New prenatal screening test is easier but raises ethical issues
Judy Delach, cytogenetics supervisor, and Peter Benn in the Human Genetics Cytogenetics Lab. Credit: Carolyn Pennington/UConn Health Center Photo
(Medical Xpress) -- New technology and innovations in genetic sequencing are dramatically changing the field of prenatal diagnosis and testing. Peter Benn, professor and director of the Diagnostic Human Genetics Laboratories at the Health Center, is at the forefront of researching and monitoring those changes and is known as an international expert on the topic.
The most recent and controversial changes involve a new test to screen for Down syndrome. The non-invasive procedure could make prenatal testing easier, but it comes with ethical issues and practical problems associated with providing the new test. Thats where Benn, with more than 30 years experience in the field, offers an important voice to the issue.
Benn is chair of an International Society for Prenatal Diagnosis (ISPD) committee that recommends caution and counseling before women receive the test.
The new test is called MaterniT21 and is now available in major health facilities around the country. All it requires is a small sample of the mothers blood. Through a complex form of DNA sequencing, the test can detect a large proportion of Down syndrome-affected pregnancies. A study published in the journal Genetics in Medicine indicates a Down syndrome detection rate of 98.6 percent.
Up until now, women had to undergo potentially risky procedures called amniocentesis or chorionic villus sampling to detect genetic abnormalities. These invasive tests require tapping into the mothers womb with a needle and carry a small risk of miscarriage.
Benn says ISPD recognizes that the development of the new test will offer substantial opportunities to improve screening. But for now, the committee recommends caution against the ad-hoc use of the test in women at lower risk of Down syndrome-affected pregnancies.
For women who are found to be at high risk using one of the currently accepted prenatal screening protocols, Benn recommends detailed genetic counseling to explain the benefits and limitations of the new test.
The development of other easier and earlier prenatal screening methods also raise serious concerns about non-medical uses. For example, fetal sex identification for the purpose of gender selection.
Benn and colleagues at the Health Center, bioethicist Audrey Chapman and maternal-fetal medicine expert Dr. James Egan, worked together on a study to determine whether there is gender selection based on ultrasound results.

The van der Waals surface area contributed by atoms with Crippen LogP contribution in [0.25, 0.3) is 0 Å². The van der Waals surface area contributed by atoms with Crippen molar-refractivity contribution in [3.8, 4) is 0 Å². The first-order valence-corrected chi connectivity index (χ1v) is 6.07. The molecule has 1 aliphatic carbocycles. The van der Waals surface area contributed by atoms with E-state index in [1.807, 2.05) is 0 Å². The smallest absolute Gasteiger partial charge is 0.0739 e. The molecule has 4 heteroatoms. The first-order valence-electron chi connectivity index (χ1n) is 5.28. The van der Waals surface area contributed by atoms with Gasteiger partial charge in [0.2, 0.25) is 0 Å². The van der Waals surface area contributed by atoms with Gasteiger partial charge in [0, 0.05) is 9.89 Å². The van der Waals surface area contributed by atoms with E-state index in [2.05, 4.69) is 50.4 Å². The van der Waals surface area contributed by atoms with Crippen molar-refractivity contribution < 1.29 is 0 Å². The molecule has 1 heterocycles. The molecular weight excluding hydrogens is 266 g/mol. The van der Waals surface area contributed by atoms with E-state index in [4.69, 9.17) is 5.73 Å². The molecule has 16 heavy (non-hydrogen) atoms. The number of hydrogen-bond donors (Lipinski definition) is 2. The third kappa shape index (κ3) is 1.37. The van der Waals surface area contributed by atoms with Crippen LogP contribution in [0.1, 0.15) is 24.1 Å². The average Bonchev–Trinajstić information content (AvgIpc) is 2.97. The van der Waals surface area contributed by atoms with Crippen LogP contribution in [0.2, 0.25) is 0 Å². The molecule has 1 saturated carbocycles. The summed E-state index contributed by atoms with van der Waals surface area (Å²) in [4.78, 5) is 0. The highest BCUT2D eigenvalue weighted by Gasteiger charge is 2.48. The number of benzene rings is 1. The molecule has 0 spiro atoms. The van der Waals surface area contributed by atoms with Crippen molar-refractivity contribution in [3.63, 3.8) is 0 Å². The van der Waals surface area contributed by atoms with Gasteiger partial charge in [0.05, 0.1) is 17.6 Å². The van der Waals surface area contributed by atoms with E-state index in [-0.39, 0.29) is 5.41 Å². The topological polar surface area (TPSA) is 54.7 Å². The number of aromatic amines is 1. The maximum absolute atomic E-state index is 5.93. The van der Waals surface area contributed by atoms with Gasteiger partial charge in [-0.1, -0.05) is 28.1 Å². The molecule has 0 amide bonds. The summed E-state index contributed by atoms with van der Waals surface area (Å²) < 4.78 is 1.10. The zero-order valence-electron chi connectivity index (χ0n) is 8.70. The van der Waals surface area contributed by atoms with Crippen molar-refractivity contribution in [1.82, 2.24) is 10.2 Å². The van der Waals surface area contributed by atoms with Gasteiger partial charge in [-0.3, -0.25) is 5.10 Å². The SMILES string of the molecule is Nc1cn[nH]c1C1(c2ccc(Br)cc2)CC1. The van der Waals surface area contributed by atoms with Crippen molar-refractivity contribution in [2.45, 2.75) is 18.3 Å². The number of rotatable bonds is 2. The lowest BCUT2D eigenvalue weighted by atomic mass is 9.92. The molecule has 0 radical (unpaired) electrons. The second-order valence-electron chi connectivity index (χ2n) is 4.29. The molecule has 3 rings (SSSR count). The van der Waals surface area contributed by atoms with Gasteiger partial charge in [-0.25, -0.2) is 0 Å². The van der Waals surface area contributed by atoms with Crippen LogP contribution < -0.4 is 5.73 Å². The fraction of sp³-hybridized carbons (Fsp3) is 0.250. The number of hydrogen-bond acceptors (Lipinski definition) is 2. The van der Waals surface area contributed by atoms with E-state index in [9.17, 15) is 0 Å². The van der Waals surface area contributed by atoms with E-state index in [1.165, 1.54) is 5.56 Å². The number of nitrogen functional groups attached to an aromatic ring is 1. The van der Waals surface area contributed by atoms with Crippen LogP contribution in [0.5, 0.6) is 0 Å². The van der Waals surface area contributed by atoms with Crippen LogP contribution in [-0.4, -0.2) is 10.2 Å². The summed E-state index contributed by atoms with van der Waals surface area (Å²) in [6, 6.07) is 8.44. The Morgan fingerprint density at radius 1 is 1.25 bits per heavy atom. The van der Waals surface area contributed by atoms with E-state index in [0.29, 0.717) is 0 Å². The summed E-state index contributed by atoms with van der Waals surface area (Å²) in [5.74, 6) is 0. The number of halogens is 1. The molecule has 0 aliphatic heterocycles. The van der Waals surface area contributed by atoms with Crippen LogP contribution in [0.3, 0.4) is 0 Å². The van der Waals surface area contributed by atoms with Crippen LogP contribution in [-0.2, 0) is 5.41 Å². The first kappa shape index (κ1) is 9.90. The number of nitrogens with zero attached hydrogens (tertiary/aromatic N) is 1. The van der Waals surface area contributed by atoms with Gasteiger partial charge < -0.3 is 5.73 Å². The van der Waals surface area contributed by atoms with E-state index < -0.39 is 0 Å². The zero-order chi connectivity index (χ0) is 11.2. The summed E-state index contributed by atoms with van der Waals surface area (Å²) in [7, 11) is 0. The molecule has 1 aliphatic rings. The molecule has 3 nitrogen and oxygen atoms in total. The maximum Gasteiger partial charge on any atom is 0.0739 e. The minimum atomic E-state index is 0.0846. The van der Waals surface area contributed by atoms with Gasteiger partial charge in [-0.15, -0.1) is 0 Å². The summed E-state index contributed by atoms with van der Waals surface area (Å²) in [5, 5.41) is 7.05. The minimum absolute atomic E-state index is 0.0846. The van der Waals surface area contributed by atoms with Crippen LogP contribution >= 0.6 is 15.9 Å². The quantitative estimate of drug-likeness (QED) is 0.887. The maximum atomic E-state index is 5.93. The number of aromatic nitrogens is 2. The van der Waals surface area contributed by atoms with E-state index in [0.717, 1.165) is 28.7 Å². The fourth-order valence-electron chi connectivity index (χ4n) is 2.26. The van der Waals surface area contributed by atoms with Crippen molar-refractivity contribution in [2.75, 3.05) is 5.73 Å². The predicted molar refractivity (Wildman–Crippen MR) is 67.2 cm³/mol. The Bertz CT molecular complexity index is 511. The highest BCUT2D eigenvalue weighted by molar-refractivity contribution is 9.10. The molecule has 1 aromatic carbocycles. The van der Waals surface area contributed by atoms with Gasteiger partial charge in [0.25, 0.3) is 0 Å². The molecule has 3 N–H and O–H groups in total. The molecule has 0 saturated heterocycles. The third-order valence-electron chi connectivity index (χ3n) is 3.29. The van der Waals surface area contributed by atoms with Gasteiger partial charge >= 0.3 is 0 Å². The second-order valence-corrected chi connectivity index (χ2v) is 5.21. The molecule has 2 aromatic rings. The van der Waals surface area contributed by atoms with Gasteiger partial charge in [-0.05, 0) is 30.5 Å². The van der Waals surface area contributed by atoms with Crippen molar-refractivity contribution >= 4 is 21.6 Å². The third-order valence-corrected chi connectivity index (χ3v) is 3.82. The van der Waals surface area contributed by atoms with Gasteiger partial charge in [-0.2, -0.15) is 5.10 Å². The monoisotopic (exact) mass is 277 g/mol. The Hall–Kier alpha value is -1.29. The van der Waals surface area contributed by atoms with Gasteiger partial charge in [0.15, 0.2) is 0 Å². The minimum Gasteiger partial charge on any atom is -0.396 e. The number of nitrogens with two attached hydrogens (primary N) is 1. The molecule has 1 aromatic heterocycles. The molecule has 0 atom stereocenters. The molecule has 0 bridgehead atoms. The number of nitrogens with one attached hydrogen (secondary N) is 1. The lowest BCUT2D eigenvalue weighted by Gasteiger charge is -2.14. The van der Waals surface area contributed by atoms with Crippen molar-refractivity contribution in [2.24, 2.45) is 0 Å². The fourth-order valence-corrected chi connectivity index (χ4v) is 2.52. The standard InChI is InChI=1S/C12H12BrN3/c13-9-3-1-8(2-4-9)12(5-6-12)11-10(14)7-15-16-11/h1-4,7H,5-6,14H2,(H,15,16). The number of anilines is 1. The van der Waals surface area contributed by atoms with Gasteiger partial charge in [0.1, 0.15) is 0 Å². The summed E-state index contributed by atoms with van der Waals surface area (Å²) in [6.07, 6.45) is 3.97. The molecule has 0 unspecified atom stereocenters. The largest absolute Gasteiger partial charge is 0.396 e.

Their findings, published in the journal Prenatal Diagnosis, found that Asian-American mothers, especially with third pregnancies, had more boys than girls in ratios strongly suggesting prenatal sex selection, similar to that which occurs in China and India.
New screening tests have been developed that allow parents to find out their childs sex even earlier than with ultrasound. Benn wonders whether that may lead to an even greater gender imbalance in countries such as China and India.
Some fetal DNA test-manufacturers are trying to discourage sex selection by not selling in China and India, and requiring customers to sign waivers saying that is not their motivation.
But the simplicity of the testing may make it tough to regulate. If you can send off a blood sample to a laboratory and find out the sex of the baby and go somewhere else to request a pregnancy termination no one will ask why, explains Benn.
Rocket Scientist or Rock Star?
While the new MaterniT21 test is currently aimed at testing for Down syndrome, the technology is in place to identify many more conditions. That means an enormous amount of information will be available about an unborn baby. Just think of the implications, adds Benn.
If testing for mild or late-onset genetic conditions becomes a routine part of prenatal exams, parents will then have to make the difficult decision of whether to carry the unhealthy fetus to term.
But it goes beyond genetic abnormalities or gender, its everything. What would you like to know about your baby sports ability, physical appearance, intelligence? And what if your baby doesnt have the characteristics you had hoped for?
As the technology has developed, there are these really big ethical issues that are emerging and most clinicians are not ready to deal with them, says Benn. Part of my interest has been to draw attention to these ethical issues and in having a discussion about what is the right way to use the new technology.
Provided by University of Connecticut
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